The highs and lows of asthma

Asthma is a variable condition, which means that symptoms are different between people, and symptoms in the same person are different during different points in time (i.e., over the course of a year). One of the goals of asthma treatment is to minimize this variability, and therefore have the best possible control of symptoms.

Your level of asthma control is dependent on the number of asthma symptoms that you experience regularly. Signs of uncontrolled asthma include:

  • Daytime asthma symptoms more than twice/week
  • Waking up at night from asthma
  • Using your reliever medication more than twice/week
  • Physical activity limitations due to asthma

There are 3 levels of asthma control:

  • controlled - a person with controlled asthma does not experience any uncontrolled asthma symptoms in a given month.
  • partly controlled - if you’ve noticed 1-2 signs of uncontrolled asthma over the past month, it means that your asthma is partly controlled.
  • uncontrolled – your asthma is considered uncontrolled if you experience 3 or more signs of uncontrolled asthma in a month.
  • But even if your asthma is controlled, you can still experience asthma attacks (exacerbations). Your risk may be increased if you have other risk factors, such as certain medical conditions or poor inhaler technique.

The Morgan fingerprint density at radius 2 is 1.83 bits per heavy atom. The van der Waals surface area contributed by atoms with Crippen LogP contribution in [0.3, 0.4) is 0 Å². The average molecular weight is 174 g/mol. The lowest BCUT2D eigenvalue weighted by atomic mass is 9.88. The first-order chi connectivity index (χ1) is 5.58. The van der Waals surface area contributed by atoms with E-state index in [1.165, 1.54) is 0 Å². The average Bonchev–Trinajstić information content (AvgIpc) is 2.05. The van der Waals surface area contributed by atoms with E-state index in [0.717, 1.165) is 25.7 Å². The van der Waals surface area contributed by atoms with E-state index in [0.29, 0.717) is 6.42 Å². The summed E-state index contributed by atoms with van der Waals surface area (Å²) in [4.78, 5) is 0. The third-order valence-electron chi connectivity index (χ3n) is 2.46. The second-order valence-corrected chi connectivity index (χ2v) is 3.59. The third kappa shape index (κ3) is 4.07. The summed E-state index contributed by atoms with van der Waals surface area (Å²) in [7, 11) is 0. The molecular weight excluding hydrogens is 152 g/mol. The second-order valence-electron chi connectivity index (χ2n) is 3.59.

Asthma attacks are episodes of progressive increases in one or more of the following symptoms:

  • shortness of breath
  • cough
  • wheezing
  • chest tightness

During an asthma attack, poor lung function can also be reliably measured by peak expiratory flow rates or by other lung measurements at a doctor's office or laboratory. A decrease in your peak expiratory flow rate can signal an upcoming asthma attack even days before you experience any symptoms.

Asthma attacks can vary from mild to severe. Treatment for the attack will depend on the severity.

If you are being treated at an emergency department, you will be measured and monitored for the following:

  • peak expiratory flow rates (only in people who are older than 5 years of age)
  • pulse rate (how fast your heart is beating)
  • respiratory rate (how fast you are breathing)
  • pulse oximetry (how much oxygen is in the blood)

All material copyright MediResource Inc. 1996 – 2022. Terms and conditions of use. The contents herein are for informational purposes only. Always seek the advice of your physician or other qualified health provider with any questions you may have regarding a medical condition. Source: